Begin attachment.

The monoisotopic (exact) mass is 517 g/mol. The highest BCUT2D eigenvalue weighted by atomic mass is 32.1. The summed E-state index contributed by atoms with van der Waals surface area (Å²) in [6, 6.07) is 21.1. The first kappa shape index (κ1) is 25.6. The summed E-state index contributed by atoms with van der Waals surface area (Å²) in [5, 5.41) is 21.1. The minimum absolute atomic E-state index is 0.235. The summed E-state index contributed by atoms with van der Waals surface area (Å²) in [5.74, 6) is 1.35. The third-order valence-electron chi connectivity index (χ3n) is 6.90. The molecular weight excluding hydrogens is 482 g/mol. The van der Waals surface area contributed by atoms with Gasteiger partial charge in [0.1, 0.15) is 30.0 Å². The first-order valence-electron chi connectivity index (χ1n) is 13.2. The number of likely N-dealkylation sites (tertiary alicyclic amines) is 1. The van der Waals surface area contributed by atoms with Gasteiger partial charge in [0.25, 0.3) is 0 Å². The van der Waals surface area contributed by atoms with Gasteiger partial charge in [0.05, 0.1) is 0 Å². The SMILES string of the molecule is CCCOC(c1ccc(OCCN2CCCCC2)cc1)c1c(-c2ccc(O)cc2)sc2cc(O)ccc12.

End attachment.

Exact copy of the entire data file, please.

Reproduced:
The monoisotopic (exact) mass is 517 g/mol. The highest BCUT2D eigenvalue weighted by atomic mass is 32.1. The summed E-state index contributed by atoms with van der Waals surface area (Å²) in [6, 6.07) is 21.1. The first kappa shape index (κ1) is 25.6. The summed E-state index contributed by atoms with van der Waals surface area (Å²) in [5, 5.41) is 21.1. The minimum absolute atomic E-state index is 0.235. The summed E-state index contributed by atoms with van der Waals surface area (Å²) in [5.74, 6) is 1.35. The third-order valence-electron chi connectivity index (χ3n) is 6.90. The molecular weight excluding hydrogens is 482 g/mol. The van der Waals surface area contributed by atoms with Gasteiger partial charge in [0.1, 0.15) is 30.0 Å². The first-order valence-electron chi connectivity index (χ1n) is 13.2. The number of likely N-dealkylation sites (tertiary alicyclic amines) is 1. The van der Waals surface area contributed by atoms with Gasteiger partial charge in [0.25, 0.3) is 0 Å². The van der Waals surface area contributed by atoms with Gasteiger partial charge in [0.05, 0.1) is 0 Å². The SMILES string of the molecule is CCCOC(c1ccc(OCCN2CCCCC2)cc1)c1c(-c2ccc(O)cc2)sc2cc(O)ccc12.